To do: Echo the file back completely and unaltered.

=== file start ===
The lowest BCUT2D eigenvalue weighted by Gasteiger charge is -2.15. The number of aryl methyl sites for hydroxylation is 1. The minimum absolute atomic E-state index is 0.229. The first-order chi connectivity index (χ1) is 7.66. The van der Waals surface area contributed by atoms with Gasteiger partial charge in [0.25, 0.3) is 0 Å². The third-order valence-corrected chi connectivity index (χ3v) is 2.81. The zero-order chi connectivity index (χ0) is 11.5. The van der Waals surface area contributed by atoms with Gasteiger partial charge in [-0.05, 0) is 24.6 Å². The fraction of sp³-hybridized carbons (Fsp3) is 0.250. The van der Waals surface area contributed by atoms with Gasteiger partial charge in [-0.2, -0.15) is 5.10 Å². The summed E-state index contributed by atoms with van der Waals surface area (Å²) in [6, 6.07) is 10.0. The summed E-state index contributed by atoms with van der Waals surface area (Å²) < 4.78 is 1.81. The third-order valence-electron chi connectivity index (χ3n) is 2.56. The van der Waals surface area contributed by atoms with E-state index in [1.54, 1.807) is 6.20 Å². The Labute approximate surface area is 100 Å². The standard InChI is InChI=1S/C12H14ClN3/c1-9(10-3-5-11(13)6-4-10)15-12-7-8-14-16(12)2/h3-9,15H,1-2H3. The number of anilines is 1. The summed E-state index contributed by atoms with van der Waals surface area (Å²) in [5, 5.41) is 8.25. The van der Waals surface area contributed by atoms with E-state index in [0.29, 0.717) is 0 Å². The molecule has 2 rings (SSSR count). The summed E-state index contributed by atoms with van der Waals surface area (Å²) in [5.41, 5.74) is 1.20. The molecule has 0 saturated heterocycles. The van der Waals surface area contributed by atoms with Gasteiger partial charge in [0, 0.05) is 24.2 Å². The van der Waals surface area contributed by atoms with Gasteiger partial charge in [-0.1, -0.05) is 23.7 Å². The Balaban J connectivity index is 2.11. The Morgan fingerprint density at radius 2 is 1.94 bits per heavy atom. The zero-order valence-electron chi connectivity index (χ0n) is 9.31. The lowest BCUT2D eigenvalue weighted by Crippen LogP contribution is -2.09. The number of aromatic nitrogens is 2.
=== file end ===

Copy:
The lowest BCUT2D eigenvalue weighted by Gasteiger charge is -2.15. The number of aryl methyl sites for hydroxylation is 1. The minimum absolute atomic E-state index is 0.229. The first-order chi connectivity index (χ1) is 7.66. The van der Waals surface area contributed by atoms with Gasteiger partial charge in [0.25, 0.3) is 0 Å². The third-order valence-corrected chi connectivity index (χ3v) is 2.81. The zero-order chi connectivity index (χ0) is 11.5. The van der Waals surface area contributed by atoms with Gasteiger partial charge in [-0.05, 0) is 24.6 Å². The fraction of sp³-hybridized carbons (Fsp3) is 0.250. The van der Waals surface area contributed by atoms with Gasteiger partial charge in [-0.2, -0.15) is 5.10 Å². The summed E-state index contributed by atoms with van der Waals surface area (Å²) in [6, 6.07) is 10.0. The summed E-state index contributed by atoms with van der Waals surface area (Å²) < 4.78 is 1.81. The third-order valence-electron chi connectivity index (χ3n) is 2.56. The van der Waals surface area contributed by atoms with E-state index in [1.54, 1.807) is 6.20 Å². The Labute approximate surface area is 100 Å². The standard InChI is InChI=1S/C12H14ClN3/c1-9(10-3-5-11(13)6-4-10)15-12-7-8-14-16(12)2/h3-9,15H,1-2H3. The number of anilines is 1. The summed E-state index contributed by atoms with van der Waals surface area (Å²) in [5, 5.41) is 8.25. The van der Waals surface area contributed by atoms with E-state index in [0.29, 0.717) is 0 Å². The molecule has 2 rings (SSSR count). The summed E-state index contributed by atoms with van der Waals surface area (Å²) in [5.41, 5.74) is 1.20. The molecule has 0 saturated heterocycles. The van der Waals surface area contributed by atoms with Gasteiger partial charge in [0, 0.05) is 24.2 Å². The van der Waals surface area contributed by atoms with Gasteiger partial charge in [-0.1, -0.05) is 23.7 Å². The Balaban J connectivity index is 2.11. The Morgan fingerprint density at radius 2 is 1.94 bits per heavy atom. The zero-order valence-electron chi connectivity index (χ0n) is 9.31. The lowest BCUT2D eigenvalue weighted by Crippen LogP contribution is -2.09. The number of aromatic nitrogens is 2.